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Taxpayer jailed for falsely claiming expenses of self-education and approved charitable donations after review of sentence
     With regard to a taxpayer convicted of evading salaries tax earlier, a review of her sentence was heard today (July 26) in Kwun Tong Magistrates' Courts. The defendant was sentenced to 21 days' imprisonment and fined $60,000 ($5,000 for each charge) plus a further fine of $132,852 (equivalent to 200 per cent of the tax evaded). The defendant had been remanded in custody for 21 days before sentence and hence she was released immediately.

      The defendant, aged 39, was convicted by the court on May 18 of 12 counts of evading tax, wilfully with intent, contrary to section 82(1)(c) of the Inland Revenue Ordinance (Cap. 112) (IRO). She was sentenced to six months' imprisonment, suspended for two years, and fined $60,000 ($5,000 for each charge). The Secretary for Justice subsequently made an application for a review of the sentence.

      The Inland Revenue Department (IRD) welcomes the verdict and reminds taxpayers that tax evasion is a criminal offence under the IRO. Upon conviction, the maximum penalty for each charge is three years' imprisonment and a fine of $50,000 plus a further fine of three times the amount of tax evaded.

      The court heard that the defendant claimed in her tax returns deduction of expenses of self-education at $40,000 for each of the years of assessment 2005-06 and 2006-07, and $60,000 for each of the years of assessment 2007-08 to 2010-11. The defendant's total deduction claim for expenses of self-education for the six years of assessment was $320,000. The defendant also claimed deduction of approved charitable donations totalling $58,000 for the years of assessment 2006-07 to 2011-12. The total of the two deduction claims amounted to $378,000.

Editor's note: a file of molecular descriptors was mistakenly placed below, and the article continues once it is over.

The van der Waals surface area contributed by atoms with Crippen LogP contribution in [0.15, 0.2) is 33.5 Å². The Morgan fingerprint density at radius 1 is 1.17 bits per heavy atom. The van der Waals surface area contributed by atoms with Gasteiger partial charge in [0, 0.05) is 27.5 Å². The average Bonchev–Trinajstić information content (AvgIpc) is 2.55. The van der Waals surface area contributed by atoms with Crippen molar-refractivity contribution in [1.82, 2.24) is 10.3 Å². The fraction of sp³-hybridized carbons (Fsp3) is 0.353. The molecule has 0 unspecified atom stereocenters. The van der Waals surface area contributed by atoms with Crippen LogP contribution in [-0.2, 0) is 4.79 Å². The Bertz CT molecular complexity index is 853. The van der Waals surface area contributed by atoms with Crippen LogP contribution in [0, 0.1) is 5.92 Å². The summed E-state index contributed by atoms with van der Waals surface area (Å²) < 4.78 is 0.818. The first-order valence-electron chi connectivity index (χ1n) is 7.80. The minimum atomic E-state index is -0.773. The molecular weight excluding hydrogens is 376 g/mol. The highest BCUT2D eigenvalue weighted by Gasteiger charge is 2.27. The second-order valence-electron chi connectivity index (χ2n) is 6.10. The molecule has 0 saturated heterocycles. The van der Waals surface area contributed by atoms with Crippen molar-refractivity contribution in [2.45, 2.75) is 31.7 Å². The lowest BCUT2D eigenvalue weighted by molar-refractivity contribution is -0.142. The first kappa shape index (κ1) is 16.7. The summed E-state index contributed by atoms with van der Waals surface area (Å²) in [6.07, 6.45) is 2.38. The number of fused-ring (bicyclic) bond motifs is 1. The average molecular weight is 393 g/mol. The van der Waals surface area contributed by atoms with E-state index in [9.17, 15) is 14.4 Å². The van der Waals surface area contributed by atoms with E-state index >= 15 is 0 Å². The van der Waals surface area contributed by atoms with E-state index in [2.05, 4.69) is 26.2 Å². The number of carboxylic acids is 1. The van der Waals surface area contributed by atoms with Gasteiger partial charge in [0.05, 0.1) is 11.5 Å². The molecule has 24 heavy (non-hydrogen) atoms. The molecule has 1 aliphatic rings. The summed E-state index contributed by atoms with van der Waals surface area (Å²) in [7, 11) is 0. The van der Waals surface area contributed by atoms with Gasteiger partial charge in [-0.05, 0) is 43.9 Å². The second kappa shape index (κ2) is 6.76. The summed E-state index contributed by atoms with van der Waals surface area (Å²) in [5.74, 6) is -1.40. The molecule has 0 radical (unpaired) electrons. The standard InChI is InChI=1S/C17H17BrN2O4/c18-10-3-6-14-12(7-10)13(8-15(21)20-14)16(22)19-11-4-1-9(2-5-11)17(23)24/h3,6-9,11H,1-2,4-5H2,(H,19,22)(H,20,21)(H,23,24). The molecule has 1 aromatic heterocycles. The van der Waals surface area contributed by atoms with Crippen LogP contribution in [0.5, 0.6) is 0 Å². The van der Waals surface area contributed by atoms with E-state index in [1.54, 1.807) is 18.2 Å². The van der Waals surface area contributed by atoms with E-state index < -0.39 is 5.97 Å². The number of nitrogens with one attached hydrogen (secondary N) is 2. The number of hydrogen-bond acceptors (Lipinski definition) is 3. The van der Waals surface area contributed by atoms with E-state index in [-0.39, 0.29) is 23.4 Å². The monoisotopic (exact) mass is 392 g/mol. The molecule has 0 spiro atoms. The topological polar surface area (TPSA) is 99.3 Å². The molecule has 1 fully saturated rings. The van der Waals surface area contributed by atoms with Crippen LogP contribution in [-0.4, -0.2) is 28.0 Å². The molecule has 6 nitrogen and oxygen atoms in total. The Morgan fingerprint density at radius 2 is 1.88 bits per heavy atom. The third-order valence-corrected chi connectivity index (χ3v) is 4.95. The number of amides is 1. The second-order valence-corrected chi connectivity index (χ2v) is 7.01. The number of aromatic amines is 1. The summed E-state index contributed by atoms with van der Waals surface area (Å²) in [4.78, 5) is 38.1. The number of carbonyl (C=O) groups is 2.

An investigation by the IRD revealed that the defendant failed to produce sufficient details or evidence in support of her deduction claims for expenses of self-education and approved charitable donations. The IRD subsequently found that the defendant had only made a donation of $200 to a charity during the year of assessment 2009-10. The total amount of the false deduction claims for the seven years was $377,800 and the total tax evaded was $66,426.

      The IRO provides that expenses of self-education paid for prescribed courses or examination fees paid to specified education providers or associations and a donation of money to any charitable institution or trust of a public character which is exempt from tax under section 88 of the IRO or to the Government for charitable purposes are tax deductible. Documentary evidence in support of deduction claims should be retained for seven years (i.e. six years after the expiration of the relevant year of assessment). The IRD will conduct random checks on deduction claims. Taxpayers will be asked to produce supporting documents when their cases are selected for audit.
Ends/Tuesday, July 26, 2016
Issued at HKT 15:55
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